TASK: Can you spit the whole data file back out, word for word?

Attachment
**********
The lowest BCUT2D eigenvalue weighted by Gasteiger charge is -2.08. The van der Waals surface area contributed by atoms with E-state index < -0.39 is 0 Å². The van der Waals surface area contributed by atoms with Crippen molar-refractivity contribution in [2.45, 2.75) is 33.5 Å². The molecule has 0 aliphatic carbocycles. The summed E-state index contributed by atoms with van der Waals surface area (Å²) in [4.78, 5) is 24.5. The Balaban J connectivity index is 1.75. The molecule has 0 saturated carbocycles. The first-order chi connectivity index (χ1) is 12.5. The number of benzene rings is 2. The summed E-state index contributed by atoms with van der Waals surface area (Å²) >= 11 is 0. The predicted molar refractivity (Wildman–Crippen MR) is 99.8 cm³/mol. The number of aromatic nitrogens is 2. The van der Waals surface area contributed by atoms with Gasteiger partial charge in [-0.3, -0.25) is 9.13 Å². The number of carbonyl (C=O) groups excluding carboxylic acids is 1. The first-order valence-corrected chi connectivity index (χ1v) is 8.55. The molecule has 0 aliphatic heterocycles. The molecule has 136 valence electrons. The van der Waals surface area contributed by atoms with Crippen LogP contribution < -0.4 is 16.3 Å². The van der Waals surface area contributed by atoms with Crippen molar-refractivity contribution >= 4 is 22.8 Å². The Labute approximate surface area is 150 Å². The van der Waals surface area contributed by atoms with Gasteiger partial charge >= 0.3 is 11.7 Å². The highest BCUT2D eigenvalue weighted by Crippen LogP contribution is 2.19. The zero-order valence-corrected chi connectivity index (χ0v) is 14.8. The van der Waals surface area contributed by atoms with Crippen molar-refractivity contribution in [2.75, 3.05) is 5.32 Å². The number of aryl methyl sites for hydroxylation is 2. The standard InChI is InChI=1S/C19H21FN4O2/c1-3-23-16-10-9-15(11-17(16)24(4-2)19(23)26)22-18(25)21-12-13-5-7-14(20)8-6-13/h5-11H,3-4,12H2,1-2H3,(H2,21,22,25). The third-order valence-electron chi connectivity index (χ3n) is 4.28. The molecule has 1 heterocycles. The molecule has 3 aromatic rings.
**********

The lowest BCUT2D eigenvalue weighted by Gasteiger charge is -2.08. The van der Waals surface area contributed by atoms with E-state index < -0.39 is 0 Å². The van der Waals surface area contributed by atoms with Crippen molar-refractivity contribution in [2.45, 2.75) is 33.5 Å². The molecule has 0 aliphatic carbocycles. The summed E-state index contributed by atoms with van der Waals surface area (Å²) in [4.78, 5) is 24.5. The Balaban J connectivity index is 1.75. The molecule has 0 saturated carbocycles. The first-order chi connectivity index (χ1) is 12.5. The number of benzene rings is 2. The summed E-state index contributed by atoms with van der Waals surface area (Å²) >= 11 is 0. The predicted molar refractivity (Wildman–Crippen MR) is 99.8 cm³/mol. The number of aromatic nitrogens is 2. The van der Waals surface area contributed by atoms with Gasteiger partial charge in [-0.3, -0.25) is 9.13 Å². The number of carbonyl (C=O) groups excluding carboxylic acids is 1. The first-order valence-corrected chi connectivity index (χ1v) is 8.55. The molecule has 0 aliphatic heterocycles. The molecule has 136 valence electrons. The van der Waals surface area contributed by atoms with Crippen LogP contribution < -0.4 is 16.3 Å². The van der Waals surface area contributed by atoms with Crippen molar-refractivity contribution >= 4 is 22.8 Å². The Labute approximate surface area is 150 Å². The van der Waals surface area contributed by atoms with Gasteiger partial charge >= 0.3 is 11.7 Å². The highest BCUT2D eigenvalue weighted by Crippen LogP contribution is 2.19. The zero-order valence-corrected chi connectivity index (χ0v) is 14.8. The van der Waals surface area contributed by atoms with Crippen molar-refractivity contribution in [2.75, 3.05) is 5.32 Å². The number of aryl methyl sites for hydroxylation is 2. The standard InChI is InChI=1S/C19H21FN4O2/c1-3-23-16-10-9-15(11-17(16)24(4-2)19(23)26)22-18(25)21-12-13-5-7-14(20)8-6-13/h5-11H,3-4,12H2,1-2H3,(H2,21,22,25). The third-order valence-electron chi connectivity index (χ3n) is 4.28. The molecule has 1 heterocycles. The molecule has 3 aromatic rings.